% string formatting - what special method is used for %d?

Veek M vek.m1234 at gmail.com
Sun Dec 11 01:40:37 EST 2016


Steve D'Aprano wrote:

> On Sat, 10 Dec 2016 06:06 pm, Veek M wrote:
> 
>> When we do:
>> 
>> print '%s %d' % ('hello', 10)
>> 
>> what special method is being invoked internally within the string-
>> format-specifier?
> 
> %d requires the argument to be an int, or able to be converted to int
> using the __int__ special method.
> 
> 
> py> class X(object):
> ...     def __int__(self):
> ...             return 42
> ...
> py> "%d" % X()
> '42'
> 
> 
> 
>> format() invokes format__
>> print invokes __str__
> 
> print actually invokes __str__ or __repr__, whichever is available.
> 
> 
> 
>> I'm basically trying to make sense of:
>> 
>> raise TypeError('urkle urkle %s' % list(dictionary))
>> <=> raise TypeError('urkle urkle %s' % [ key1, val1, key2, val2 ]
> 
> 
> The raise TypeError part of the code is irrelevant to your question.
> You should always simplify your code to only the part that is
> relevant.
> 
> raise TypeError(some_string)
> 
> behaves the same regardless of how some_string is made.
> 
> 
>> So, the % operator reads the format specifier and notices %s and
>> therefore calls __str__ in the list class to figure out how to
>> represent
>> [ key1, val1, key2, val2 ].
>> 
>> However what if I use %d? How do the other format specs work?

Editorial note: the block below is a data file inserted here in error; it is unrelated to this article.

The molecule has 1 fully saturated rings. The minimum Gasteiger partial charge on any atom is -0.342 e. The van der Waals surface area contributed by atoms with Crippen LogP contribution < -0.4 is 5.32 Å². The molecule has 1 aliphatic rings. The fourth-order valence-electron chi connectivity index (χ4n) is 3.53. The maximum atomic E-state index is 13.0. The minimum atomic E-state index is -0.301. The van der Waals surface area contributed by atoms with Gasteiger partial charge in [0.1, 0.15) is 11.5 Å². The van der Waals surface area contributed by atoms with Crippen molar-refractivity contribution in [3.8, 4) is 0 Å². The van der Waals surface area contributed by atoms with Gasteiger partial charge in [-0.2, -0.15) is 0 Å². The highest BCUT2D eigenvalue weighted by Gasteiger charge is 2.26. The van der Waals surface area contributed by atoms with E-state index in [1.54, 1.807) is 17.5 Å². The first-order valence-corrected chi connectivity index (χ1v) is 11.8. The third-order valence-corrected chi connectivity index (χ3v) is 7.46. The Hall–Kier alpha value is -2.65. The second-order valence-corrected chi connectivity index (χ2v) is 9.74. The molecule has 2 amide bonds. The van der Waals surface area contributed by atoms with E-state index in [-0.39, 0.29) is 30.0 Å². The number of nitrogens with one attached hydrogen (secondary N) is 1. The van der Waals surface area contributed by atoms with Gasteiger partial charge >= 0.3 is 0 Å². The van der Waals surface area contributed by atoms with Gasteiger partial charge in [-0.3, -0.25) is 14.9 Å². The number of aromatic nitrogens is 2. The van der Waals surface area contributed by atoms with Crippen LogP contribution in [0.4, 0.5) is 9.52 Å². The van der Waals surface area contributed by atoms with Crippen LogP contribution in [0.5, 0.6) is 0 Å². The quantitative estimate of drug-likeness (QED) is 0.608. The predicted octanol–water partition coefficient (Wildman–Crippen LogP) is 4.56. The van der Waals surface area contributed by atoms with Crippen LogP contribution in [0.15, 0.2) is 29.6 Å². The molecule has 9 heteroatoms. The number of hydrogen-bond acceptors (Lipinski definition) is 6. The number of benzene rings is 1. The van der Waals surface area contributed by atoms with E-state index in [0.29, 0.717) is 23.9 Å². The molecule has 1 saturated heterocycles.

> 
> 
> The format specifiers are similar to these:
> 
> %s => str(obj), which ends up calling __str__ or __repr__
> 
> %r => repr(obj), which ends up calling __repr__ or __str__
> 
> %c => chr(obj), or obj must be a string of length 1
> 
> %d %i %u => int(obj), which ends up calling __int__
> 
> %x %X => int(obj), then convert to hexadecimal
> 
> %o => int(obj), then convert to octal
> 
> %e %E %f %g %G => float(obj), which ends up calling __float__
> 
> %% => a literal % sign
> 
> 
> 
> 
> 

Well take a look at this:
###########################################
#!/usr/bin/python

class Foo(int):
    def __init__(self, value):
        self.value = value
        
    def __str__(self):
        print '__str__'
        return str(self.value)
    
    def __int__(self):
        print '__int__'
        return self.value + 1
    

#'%s' % Foo(10) # %s is mapped to __str__
'%d' % Foo(20)
###########################################

here, '__str__' prints because when you do:
'%s' % x
the __str__ method is invoked. So internally %s invokes __str__ 
independent of print.

However the next line doesn't trigger any similar invocation with 
__int__ or__str__? (but int(Foo(10)) would invoked __int__)

Is there a way to trigger special methods using %d etc OR is this 
restricted to %s and why?










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